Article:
You may wonder how that is so – after all Ed and Yvette got away with their fiddle. Yes they did, but only after arguing that their constituency home was their main residence. They claimed that they spent more time at the constituency home and therefore that was their primary residence, allowing them to claim expenses for their more expensive London home. That argument was accepted by the authorities.
Jacqui wants us to accept the opposite. That her main home is her sister’s London home where she lodges, so she can claim for her more expensive constituency home. She will have to show that she spends more time at the London flat than seeing her own kids. Crucially, is it three or is it four days a week that she spends away from her kids? The Balls’ argued successfully that in the recess and school holidays they spent the majority of the time away from London, it is hard to believe that Jacqui would stay in London when parliament is in recess and remain away from her family. Why would she do that when she was previously a whip? There would be no reason to stay away from her family and constituency.
That recent Balls precedent is going to be a difficult obstacle. However the Michael Trend precedent is even more worrying for Jacqui. In 2003 the Tory MP was found guilty of abusing the allowances system and ordered to repay £90,277, he was also suspended from parliament and stood down in disgrace at the following election. His crime was to claim the same allowance as Jacqui has when he was staying with a friend in London. Trend claimed he “believed that I could properly continue to designate London as ‘home’ for the purposes of ACA, even though, in domestic terms, Windsor had become my “main residence”.” This is apparently Jacqui’s position. It was not accepted. There was no doubt in the Standard’s Committee’s minds that there was no “real scope for doubt that the words “main residence” were intended to have other than their natural meaning.”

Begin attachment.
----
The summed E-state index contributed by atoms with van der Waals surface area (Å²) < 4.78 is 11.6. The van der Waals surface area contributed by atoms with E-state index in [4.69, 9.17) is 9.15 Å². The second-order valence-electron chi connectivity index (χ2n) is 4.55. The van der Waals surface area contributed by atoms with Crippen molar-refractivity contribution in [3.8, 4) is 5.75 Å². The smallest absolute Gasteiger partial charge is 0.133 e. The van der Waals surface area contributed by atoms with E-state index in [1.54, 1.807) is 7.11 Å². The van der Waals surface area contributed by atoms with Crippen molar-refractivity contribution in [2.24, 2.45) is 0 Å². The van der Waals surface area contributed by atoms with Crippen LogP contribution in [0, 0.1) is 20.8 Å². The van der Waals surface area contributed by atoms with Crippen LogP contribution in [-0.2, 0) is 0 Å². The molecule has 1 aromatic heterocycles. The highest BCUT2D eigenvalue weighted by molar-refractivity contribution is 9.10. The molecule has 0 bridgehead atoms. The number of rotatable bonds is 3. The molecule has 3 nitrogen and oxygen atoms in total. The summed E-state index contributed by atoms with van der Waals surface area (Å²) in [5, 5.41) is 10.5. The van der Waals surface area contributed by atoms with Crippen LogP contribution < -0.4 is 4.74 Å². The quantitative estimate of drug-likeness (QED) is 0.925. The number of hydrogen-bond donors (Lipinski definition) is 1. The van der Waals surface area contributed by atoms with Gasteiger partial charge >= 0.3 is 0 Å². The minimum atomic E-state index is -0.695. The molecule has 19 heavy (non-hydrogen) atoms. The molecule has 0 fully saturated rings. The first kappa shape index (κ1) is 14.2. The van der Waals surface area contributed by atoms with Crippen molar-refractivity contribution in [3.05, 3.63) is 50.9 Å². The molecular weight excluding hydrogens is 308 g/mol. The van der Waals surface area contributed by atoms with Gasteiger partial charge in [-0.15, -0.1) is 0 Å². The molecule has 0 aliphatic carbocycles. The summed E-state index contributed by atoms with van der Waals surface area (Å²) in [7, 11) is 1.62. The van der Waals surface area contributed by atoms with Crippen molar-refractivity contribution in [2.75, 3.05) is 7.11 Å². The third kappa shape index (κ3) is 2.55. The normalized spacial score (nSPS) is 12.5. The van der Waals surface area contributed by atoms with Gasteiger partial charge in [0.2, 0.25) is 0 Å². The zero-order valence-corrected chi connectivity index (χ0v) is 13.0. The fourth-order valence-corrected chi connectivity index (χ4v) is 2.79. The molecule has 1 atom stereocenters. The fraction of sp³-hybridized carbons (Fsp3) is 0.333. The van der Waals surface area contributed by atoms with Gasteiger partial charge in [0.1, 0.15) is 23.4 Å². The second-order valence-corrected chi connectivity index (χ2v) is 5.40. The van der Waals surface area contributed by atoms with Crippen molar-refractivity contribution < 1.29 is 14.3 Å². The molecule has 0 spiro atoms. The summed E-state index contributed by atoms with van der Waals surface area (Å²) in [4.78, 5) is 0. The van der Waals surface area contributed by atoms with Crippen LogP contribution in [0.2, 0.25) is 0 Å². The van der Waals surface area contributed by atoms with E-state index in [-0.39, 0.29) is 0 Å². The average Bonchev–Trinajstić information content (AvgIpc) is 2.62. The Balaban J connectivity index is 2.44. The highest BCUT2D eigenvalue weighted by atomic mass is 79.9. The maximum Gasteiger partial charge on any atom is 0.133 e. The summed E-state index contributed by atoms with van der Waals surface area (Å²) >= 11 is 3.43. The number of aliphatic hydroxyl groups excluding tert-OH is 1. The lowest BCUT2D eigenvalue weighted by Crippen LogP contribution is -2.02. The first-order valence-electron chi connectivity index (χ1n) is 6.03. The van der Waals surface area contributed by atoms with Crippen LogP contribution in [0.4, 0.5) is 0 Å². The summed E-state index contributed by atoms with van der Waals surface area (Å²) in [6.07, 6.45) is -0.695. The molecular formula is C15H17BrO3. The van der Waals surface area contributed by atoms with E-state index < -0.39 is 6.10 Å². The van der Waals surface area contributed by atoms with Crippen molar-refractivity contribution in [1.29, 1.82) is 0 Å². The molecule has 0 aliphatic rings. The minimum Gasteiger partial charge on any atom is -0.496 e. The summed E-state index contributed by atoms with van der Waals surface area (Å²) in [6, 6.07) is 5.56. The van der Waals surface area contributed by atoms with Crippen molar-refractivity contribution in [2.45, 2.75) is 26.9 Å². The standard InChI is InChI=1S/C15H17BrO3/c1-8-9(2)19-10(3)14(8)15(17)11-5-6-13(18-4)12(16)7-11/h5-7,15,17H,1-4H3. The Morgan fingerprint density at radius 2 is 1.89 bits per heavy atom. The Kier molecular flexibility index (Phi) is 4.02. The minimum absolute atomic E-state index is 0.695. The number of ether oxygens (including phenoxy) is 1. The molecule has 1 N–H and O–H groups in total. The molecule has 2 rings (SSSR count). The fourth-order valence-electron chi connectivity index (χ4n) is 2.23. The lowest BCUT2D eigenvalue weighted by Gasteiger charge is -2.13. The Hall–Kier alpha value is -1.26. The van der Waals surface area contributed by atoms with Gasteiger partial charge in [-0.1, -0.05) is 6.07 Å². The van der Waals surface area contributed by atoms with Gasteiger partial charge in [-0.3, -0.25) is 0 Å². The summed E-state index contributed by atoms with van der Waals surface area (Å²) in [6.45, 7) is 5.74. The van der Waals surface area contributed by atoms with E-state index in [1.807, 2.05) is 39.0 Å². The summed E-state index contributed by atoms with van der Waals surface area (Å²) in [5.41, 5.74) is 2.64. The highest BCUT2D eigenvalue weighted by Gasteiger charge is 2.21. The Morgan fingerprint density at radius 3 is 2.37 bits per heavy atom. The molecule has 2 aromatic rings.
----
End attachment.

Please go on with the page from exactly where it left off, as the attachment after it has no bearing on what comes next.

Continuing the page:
The Committee ruled that “Mr Trend should have recognised that, by claiming Additional Costs Allowance in relation to his Windsor home, the taxpayer was meeting some of the core running costs of what was in reality his main residence. He should have realised that this was wrong. Accordingly, we agree with the Commissioner that Mr Trend was negligent and has breached the Code of Conduct by making improper use of the Additional Costs Allowance and by failing strictly to observe the administrative rules relating to the Allowance.”
It is hard to see how, in these parallel circumstances, Jacqui Smith should not suffer the same fate. Ordered to repay the fiddled £116,000 and suspended from parliament. In which case she will have to resign as Home Secretary.